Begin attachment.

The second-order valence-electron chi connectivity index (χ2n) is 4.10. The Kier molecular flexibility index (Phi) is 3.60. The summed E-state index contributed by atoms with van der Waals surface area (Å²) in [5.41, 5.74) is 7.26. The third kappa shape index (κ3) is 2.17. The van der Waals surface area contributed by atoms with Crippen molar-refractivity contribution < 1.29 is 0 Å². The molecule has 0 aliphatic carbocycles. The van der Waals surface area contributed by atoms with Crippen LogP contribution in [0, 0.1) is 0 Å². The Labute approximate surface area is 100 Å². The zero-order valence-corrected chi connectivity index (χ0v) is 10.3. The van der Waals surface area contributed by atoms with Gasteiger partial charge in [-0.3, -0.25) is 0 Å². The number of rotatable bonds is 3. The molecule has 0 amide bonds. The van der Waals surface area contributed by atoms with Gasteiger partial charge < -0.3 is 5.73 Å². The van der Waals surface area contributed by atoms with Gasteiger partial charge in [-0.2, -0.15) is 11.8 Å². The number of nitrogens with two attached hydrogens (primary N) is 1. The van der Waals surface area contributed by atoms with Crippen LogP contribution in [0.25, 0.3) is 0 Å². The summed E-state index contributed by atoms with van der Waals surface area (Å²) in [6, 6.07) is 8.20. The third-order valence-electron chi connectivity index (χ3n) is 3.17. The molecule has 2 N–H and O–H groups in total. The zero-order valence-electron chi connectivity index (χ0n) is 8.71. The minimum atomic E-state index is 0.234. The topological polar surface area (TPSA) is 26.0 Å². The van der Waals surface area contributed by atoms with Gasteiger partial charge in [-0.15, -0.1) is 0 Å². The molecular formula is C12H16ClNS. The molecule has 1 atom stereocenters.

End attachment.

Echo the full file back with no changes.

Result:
The second-order valence-electron chi connectivity index (χ2n) is 4.10. The Kier molecular flexibility index (Phi) is 3.60. The summed E-state index contributed by atoms with van der Waals surface area (Å²) in [5.41, 5.74) is 7.26. The third kappa shape index (κ3) is 2.17. The van der Waals surface area contributed by atoms with Crippen molar-refractivity contribution < 1.29 is 0 Å². The molecule has 0 aliphatic carbocycles. The van der Waals surface area contributed by atoms with Crippen LogP contribution in [0, 0.1) is 0 Å². The Labute approximate surface area is 100 Å². The zero-order valence-corrected chi connectivity index (χ0v) is 10.3. The van der Waals surface area contributed by atoms with Gasteiger partial charge in [-0.3, -0.25) is 0 Å². The number of rotatable bonds is 3. The molecule has 0 amide bonds. The van der Waals surface area contributed by atoms with Gasteiger partial charge < -0.3 is 5.73 Å². The van der Waals surface area contributed by atoms with Gasteiger partial charge in [-0.2, -0.15) is 11.8 Å². The number of nitrogens with two attached hydrogens (primary N) is 1. The van der Waals surface area contributed by atoms with Crippen LogP contribution in [0.25, 0.3) is 0 Å². The summed E-state index contributed by atoms with van der Waals surface area (Å²) in [6, 6.07) is 8.20. The third-order valence-electron chi connectivity index (χ3n) is 3.17. The molecule has 2 N–H and O–H groups in total. The zero-order valence-electron chi connectivity index (χ0n) is 8.71. The minimum atomic E-state index is 0.234. The topological polar surface area (TPSA) is 26.0 Å². The van der Waals surface area contributed by atoms with Gasteiger partial charge in [-0.15, -0.1) is 0 Å². The molecular formula is C12H16ClNS. The molecule has 1 atom stereocenters.